“Conservatives of all people should be appalled by the disdain shown for tradition, the life of the mind, and the past itself exhibited by Bevin and his fellow Kentucky Republicans. As I write this, among the many volumes forthcoming from the University of Kentucky Press is a 300-page collection of the letters of Russell Kirk, precisely the sort of project that would be ruinous for any mainstream publisher to undertake no matter how many units the latest Kardashian sisters cookbook shifts.”
The University of Chicago Press recently issued a two volume narrative history of the United States that is freely available online and reasonably priced ($30) in paperback.
As someone who’s responsible for my college’s history collection (and a former history teacher) I’m both impressed and excited for the future. These sorts of quality and reasonably priced offerings from scholarly presses (see also MIT Press) bode well for the future of scholarly publishing.
Check it out HERE.
Does your institution have an institutional repository? If not, should you? Routledge has made some great new scholarship on institutional and subject repositories freely available until September 30, 2016. These articles provide a great look at many of the issues (practical and otherwise) surrounding institutional repositories in higher education.
A nice post by Kathleen Fitzpatrick talking about academic style, citations, and the newest edition of the MLA Handbook.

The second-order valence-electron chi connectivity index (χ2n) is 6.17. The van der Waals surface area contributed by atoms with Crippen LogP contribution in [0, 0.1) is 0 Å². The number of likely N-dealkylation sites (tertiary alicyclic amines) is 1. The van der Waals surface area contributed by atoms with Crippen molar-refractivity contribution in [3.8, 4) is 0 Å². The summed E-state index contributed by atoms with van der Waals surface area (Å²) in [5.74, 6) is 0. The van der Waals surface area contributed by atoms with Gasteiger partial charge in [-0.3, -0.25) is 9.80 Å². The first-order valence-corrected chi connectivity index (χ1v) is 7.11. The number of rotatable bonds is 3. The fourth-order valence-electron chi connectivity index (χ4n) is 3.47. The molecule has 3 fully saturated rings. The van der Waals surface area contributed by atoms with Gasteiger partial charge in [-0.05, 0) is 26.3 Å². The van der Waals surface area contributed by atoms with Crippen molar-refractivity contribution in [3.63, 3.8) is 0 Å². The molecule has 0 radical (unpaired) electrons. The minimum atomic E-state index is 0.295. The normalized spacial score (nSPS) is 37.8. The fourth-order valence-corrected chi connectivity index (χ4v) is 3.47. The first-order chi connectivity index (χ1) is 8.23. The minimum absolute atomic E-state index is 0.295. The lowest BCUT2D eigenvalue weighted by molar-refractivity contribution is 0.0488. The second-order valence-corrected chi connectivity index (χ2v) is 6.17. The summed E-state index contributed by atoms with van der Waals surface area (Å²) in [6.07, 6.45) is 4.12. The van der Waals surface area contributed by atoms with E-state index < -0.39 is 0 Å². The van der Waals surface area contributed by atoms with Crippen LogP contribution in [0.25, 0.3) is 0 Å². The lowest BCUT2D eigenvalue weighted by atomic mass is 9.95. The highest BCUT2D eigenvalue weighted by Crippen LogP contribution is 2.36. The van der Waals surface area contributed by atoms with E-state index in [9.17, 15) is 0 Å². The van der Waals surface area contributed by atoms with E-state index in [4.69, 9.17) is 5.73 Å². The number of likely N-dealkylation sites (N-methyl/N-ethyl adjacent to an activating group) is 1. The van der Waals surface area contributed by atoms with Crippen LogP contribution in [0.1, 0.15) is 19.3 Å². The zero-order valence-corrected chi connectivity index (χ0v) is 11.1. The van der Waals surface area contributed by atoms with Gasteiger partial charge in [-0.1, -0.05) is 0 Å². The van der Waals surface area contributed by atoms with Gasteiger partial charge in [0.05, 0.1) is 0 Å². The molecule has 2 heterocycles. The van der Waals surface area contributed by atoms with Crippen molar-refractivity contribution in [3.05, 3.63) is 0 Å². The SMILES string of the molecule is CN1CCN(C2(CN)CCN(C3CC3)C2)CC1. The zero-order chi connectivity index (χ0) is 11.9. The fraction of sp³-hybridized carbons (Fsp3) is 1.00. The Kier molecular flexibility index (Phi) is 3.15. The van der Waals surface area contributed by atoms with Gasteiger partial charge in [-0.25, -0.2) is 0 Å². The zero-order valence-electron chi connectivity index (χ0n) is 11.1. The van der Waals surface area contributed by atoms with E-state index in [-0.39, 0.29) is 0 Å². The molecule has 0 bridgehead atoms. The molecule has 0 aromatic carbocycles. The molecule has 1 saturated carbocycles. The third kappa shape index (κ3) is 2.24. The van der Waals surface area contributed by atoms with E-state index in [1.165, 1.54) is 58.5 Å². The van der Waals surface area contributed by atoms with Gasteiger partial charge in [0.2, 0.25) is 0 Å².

One of the many ways that libraries help to preserve the memories, documents, and other artifacts that sustain human communities is through preservation. In an increasingly digital world, issues of digital preservation are vital. Here’s one way that several universities are working together to help preserve our collective heritage.
Under new direction, the Libraries and the Press are revisiting their own missions and core values, and have converged in part around the principle of adaptability. Namely, both organizations share the aims to actively engage in the changing technologies, practices and policies around creating and sharing information; embrace an entrepreneurial ethos that welcomes thoughtful risk taking and is not afraid to learn from failures; and adapt continually to the changing needs of the communities they serve…Read the rest.
Here’s a juicy excerpt: If you’re looking to trace the more recent history of how the English department came to be known as a bastion of muddled thinking, you might begin with those two paladins of post-structuralist theory, Jacques Derrida and Paul de Man. Their deconstructionist shenanigans, their absurd and absurdist skepticism, posited that language doesn’t really mean what it says, that language must always be a puzzle pointing to other puzzles. The real puzzle was how anyone could have erected a theory upon a void, a theory that chose to ignore what lay on the page and focus instead on what wasn’t there.